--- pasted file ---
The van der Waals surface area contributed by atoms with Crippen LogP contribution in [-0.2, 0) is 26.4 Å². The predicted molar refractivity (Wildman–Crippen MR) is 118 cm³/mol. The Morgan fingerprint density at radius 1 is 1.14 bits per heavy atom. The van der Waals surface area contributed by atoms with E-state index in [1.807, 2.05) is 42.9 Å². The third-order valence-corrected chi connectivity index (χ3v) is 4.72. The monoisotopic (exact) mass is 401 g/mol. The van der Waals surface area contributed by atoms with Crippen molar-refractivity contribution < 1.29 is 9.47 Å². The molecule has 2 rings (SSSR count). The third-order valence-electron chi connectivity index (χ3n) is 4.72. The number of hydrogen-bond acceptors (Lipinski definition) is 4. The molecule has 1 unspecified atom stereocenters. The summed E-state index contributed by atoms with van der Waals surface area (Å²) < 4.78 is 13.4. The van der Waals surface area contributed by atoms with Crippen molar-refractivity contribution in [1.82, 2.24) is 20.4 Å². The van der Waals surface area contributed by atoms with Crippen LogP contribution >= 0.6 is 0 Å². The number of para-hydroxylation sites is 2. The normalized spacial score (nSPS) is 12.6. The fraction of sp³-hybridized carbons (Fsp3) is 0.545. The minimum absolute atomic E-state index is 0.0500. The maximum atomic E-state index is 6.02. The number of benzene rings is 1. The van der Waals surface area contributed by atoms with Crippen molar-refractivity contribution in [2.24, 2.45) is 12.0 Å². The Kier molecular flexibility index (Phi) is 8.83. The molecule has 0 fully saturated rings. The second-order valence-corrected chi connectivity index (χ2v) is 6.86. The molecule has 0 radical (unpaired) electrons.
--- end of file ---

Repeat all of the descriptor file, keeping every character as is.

The van der Waals surface area contributed by atoms with Crippen LogP contribution in [-0.2, 0) is 26.4 Å². The predicted molar refractivity (Wildman–Crippen MR) is 118 cm³/mol. The Morgan fingerprint density at radius 1 is 1.14 bits per heavy atom. The van der Waals surface area contributed by atoms with E-state index in [1.807, 2.05) is 42.9 Å². The third-order valence-corrected chi connectivity index (χ3v) is 4.72. The monoisotopic (exact) mass is 401 g/mol. The van der Waals surface area contributed by atoms with Crippen molar-refractivity contribution < 1.29 is 9.47 Å². The molecule has 2 rings (SSSR count). The third-order valence-electron chi connectivity index (χ3n) is 4.72. The number of hydrogen-bond acceptors (Lipinski definition) is 4. The molecule has 1 unspecified atom stereocenters. The summed E-state index contributed by atoms with van der Waals surface area (Å²) < 4.78 is 13.4. The van der Waals surface area contributed by atoms with Crippen molar-refractivity contribution in [1.82, 2.24) is 20.4 Å². The van der Waals surface area contributed by atoms with Crippen LogP contribution >= 0.6 is 0 Å². The number of para-hydroxylation sites is 2. The normalized spacial score (nSPS) is 12.6. The fraction of sp³-hybridized carbons (Fsp3) is 0.545. The minimum absolute atomic E-state index is 0.0500. The maximum atomic E-state index is 6.02. The number of benzene rings is 1. The van der Waals surface area contributed by atoms with Crippen molar-refractivity contribution in [2.24, 2.45) is 12.0 Å². The Kier molecular flexibility index (Phi) is 8.83. The molecule has 0 fully saturated rings. The second-order valence-corrected chi connectivity index (χ2v) is 6.86. The molecule has 0 radical (unpaired) electrons.